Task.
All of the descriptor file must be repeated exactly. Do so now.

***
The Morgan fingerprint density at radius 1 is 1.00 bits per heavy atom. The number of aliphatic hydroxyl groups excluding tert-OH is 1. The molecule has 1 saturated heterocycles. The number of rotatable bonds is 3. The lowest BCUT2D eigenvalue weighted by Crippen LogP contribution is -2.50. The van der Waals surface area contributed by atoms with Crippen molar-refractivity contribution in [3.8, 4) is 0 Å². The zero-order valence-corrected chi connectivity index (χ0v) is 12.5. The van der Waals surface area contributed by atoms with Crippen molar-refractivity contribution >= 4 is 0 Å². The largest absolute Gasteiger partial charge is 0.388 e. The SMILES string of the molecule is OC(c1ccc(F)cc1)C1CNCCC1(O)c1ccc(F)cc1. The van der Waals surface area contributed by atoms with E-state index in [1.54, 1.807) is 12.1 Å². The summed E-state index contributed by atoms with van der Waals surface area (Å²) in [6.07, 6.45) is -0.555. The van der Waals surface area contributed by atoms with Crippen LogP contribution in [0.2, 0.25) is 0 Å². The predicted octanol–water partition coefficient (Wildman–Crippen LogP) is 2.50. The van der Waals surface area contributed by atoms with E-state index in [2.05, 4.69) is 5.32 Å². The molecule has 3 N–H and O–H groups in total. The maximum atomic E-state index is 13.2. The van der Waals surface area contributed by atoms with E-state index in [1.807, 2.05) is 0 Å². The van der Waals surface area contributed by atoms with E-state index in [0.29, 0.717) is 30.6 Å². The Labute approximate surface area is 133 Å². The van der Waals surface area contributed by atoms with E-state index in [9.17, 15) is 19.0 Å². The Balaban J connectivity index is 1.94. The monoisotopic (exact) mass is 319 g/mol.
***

The Morgan fingerprint density at radius 1 is 1.00 bits per heavy atom. The number of aliphatic hydroxyl groups excluding tert-OH is 1. The molecule has 1 saturated heterocycles. The number of rotatable bonds is 3. The lowest BCUT2D eigenvalue weighted by Crippen LogP contribution is -2.50. The van der Waals surface area contributed by atoms with Crippen molar-refractivity contribution in [3.8, 4) is 0 Å². The zero-order valence-corrected chi connectivity index (χ0v) is 12.5. The van der Waals surface area contributed by atoms with Crippen molar-refractivity contribution >= 4 is 0 Å². The largest absolute Gasteiger partial charge is 0.388 e. The SMILES string of the molecule is OC(c1ccc(F)cc1)C1CNCCC1(O)c1ccc(F)cc1. The van der Waals surface area contributed by atoms with E-state index in [1.54, 1.807) is 12.1 Å². The summed E-state index contributed by atoms with van der Waals surface area (Å²) in [6.07, 6.45) is -0.555. The van der Waals surface area contributed by atoms with Crippen LogP contribution in [0.2, 0.25) is 0 Å². The predicted octanol–water partition coefficient (Wildman–Crippen LogP) is 2.50. The van der Waals surface area contributed by atoms with E-state index in [2.05, 4.69) is 5.32 Å². The molecule has 3 N–H and O–H groups in total. The maximum atomic E-state index is 13.2. The van der Waals surface area contributed by atoms with E-state index in [1.807, 2.05) is 0 Å². The van der Waals surface area contributed by atoms with E-state index in [0.29, 0.717) is 30.6 Å². The Labute approximate surface area is 133 Å². The van der Waals surface area contributed by atoms with E-state index in [9.17, 15) is 19.0 Å². The Balaban J connectivity index is 1.94. The monoisotopic (exact) mass is 319 g/mol.